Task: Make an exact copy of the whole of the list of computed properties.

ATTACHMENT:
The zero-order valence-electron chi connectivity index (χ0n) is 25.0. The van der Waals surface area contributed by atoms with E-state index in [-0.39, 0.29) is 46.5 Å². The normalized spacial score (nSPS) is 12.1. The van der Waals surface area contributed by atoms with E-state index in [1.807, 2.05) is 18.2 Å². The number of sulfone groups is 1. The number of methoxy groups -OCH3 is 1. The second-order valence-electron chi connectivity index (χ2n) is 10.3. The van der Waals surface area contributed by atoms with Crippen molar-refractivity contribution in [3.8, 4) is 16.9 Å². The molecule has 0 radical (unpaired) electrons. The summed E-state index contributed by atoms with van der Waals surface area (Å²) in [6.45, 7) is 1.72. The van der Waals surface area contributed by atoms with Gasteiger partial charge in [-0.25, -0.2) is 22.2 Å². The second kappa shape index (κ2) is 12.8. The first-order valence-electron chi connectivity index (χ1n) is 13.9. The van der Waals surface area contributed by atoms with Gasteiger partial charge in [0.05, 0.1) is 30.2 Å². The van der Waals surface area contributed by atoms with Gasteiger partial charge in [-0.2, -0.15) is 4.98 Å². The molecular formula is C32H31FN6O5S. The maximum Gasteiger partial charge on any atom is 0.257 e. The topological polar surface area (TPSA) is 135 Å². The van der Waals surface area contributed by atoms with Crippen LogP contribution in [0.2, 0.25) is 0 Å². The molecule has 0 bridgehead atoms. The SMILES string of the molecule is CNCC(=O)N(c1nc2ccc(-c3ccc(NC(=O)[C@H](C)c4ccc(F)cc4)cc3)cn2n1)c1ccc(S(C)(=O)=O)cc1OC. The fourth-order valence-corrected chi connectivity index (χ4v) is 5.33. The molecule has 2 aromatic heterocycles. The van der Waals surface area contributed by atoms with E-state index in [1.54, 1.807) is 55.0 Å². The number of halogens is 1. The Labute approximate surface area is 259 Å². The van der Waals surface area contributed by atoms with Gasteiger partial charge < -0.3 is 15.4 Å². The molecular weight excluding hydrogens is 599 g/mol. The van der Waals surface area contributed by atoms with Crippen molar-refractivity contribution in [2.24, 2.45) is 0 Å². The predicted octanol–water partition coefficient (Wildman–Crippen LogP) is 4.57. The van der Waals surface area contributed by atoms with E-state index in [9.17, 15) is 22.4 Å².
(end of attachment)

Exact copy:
The zero-order valence-electron chi connectivity index (χ0n) is 25.0. The van der Waals surface area contributed by atoms with E-state index in [-0.39, 0.29) is 46.5 Å². The normalized spacial score (nSPS) is 12.1. The van der Waals surface area contributed by atoms with E-state index in [1.807, 2.05) is 18.2 Å². The number of sulfone groups is 1. The number of methoxy groups -OCH3 is 1. The second-order valence-electron chi connectivity index (χ2n) is 10.3. The van der Waals surface area contributed by atoms with Crippen molar-refractivity contribution in [3.8, 4) is 16.9 Å². The molecule has 0 radical (unpaired) electrons. The summed E-state index contributed by atoms with van der Waals surface area (Å²) in [6.45, 7) is 1.72. The van der Waals surface area contributed by atoms with Gasteiger partial charge in [-0.25, -0.2) is 22.2 Å². The second kappa shape index (κ2) is 12.8. The first-order valence-electron chi connectivity index (χ1n) is 13.9. The van der Waals surface area contributed by atoms with Gasteiger partial charge in [0.05, 0.1) is 30.2 Å². The van der Waals surface area contributed by atoms with Gasteiger partial charge in [-0.2, -0.15) is 4.98 Å². The molecular formula is C32H31FN6O5S. The maximum Gasteiger partial charge on any atom is 0.257 e. The topological polar surface area (TPSA) is 135 Å². The van der Waals surface area contributed by atoms with Crippen LogP contribution in [0.2, 0.25) is 0 Å². The molecule has 0 bridgehead atoms. The SMILES string of the molecule is CNCC(=O)N(c1nc2ccc(-c3ccc(NC(=O)[C@H](C)c4ccc(F)cc4)cc3)cn2n1)c1ccc(S(C)(=O)=O)cc1OC. The fourth-order valence-corrected chi connectivity index (χ4v) is 5.33. The molecule has 2 aromatic heterocycles. The van der Waals surface area contributed by atoms with E-state index in [1.54, 1.807) is 55.0 Å². The number of halogens is 1. The Labute approximate surface area is 259 Å². The van der Waals surface area contributed by atoms with Gasteiger partial charge < -0.3 is 15.4 Å². The molecular weight excluding hydrogens is 599 g/mol. The van der Waals surface area contributed by atoms with Crippen molar-refractivity contribution in [2.24, 2.45) is 0 Å². The predicted octanol–water partition coefficient (Wildman–Crippen LogP) is 4.57. The van der Waals surface area contributed by atoms with E-state index in [9.17, 15) is 22.4 Å².